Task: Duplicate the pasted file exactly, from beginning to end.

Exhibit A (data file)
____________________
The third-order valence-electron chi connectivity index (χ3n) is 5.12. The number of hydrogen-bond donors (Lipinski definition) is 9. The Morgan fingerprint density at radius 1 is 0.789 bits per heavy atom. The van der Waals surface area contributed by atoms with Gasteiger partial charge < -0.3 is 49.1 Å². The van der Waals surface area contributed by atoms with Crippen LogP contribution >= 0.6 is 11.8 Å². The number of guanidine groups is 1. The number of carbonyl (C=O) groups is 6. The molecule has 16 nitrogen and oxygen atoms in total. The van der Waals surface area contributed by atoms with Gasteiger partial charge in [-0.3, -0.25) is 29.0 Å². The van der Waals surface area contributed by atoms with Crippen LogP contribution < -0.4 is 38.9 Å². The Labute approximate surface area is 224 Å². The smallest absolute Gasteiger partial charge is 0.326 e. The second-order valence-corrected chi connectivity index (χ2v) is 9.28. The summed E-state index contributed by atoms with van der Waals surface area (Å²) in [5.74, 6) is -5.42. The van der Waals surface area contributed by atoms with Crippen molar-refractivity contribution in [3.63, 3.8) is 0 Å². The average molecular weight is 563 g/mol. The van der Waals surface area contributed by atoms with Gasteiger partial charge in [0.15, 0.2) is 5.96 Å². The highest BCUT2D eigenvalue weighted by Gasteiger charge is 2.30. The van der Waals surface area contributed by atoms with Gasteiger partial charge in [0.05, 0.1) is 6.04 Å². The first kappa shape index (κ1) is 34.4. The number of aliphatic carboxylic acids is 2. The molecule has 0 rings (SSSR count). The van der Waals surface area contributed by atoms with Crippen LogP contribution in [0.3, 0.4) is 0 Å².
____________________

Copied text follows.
The third-order valence-electron chi connectivity index (χ3n) is 5.12. The number of hydrogen-bond donors (Lipinski definition) is 9. The Morgan fingerprint density at radius 1 is 0.789 bits per heavy atom. The van der Waals surface area contributed by atoms with Gasteiger partial charge < -0.3 is 49.1 Å². The van der Waals surface area contributed by atoms with Crippen LogP contribution >= 0.6 is 11.8 Å². The number of guanidine groups is 1. The number of carbonyl (C=O) groups is 6. The molecule has 16 nitrogen and oxygen atoms in total. The van der Waals surface area contributed by atoms with Gasteiger partial charge in [-0.3, -0.25) is 29.0 Å². The van der Waals surface area contributed by atoms with Crippen LogP contribution < -0.4 is 38.9 Å². The Labute approximate surface area is 224 Å². The smallest absolute Gasteiger partial charge is 0.326 e. The second-order valence-corrected chi connectivity index (χ2v) is 9.28. The summed E-state index contributed by atoms with van der Waals surface area (Å²) in [5.74, 6) is -5.42. The van der Waals surface area contributed by atoms with Crippen molar-refractivity contribution in [3.63, 3.8) is 0 Å². The average molecular weight is 563 g/mol. The van der Waals surface area contributed by atoms with Gasteiger partial charge in [0.15, 0.2) is 5.96 Å². The highest BCUT2D eigenvalue weighted by Gasteiger charge is 2.30. The van der Waals surface area contributed by atoms with Gasteiger partial charge in [0.05, 0.1) is 6.04 Å². The first kappa shape index (κ1) is 34.4. The number of aliphatic carboxylic acids is 2. The molecule has 0 rings (SSSR count). The van der Waals surface area contributed by atoms with Crippen LogP contribution in [0.3, 0.4) is 0 Å².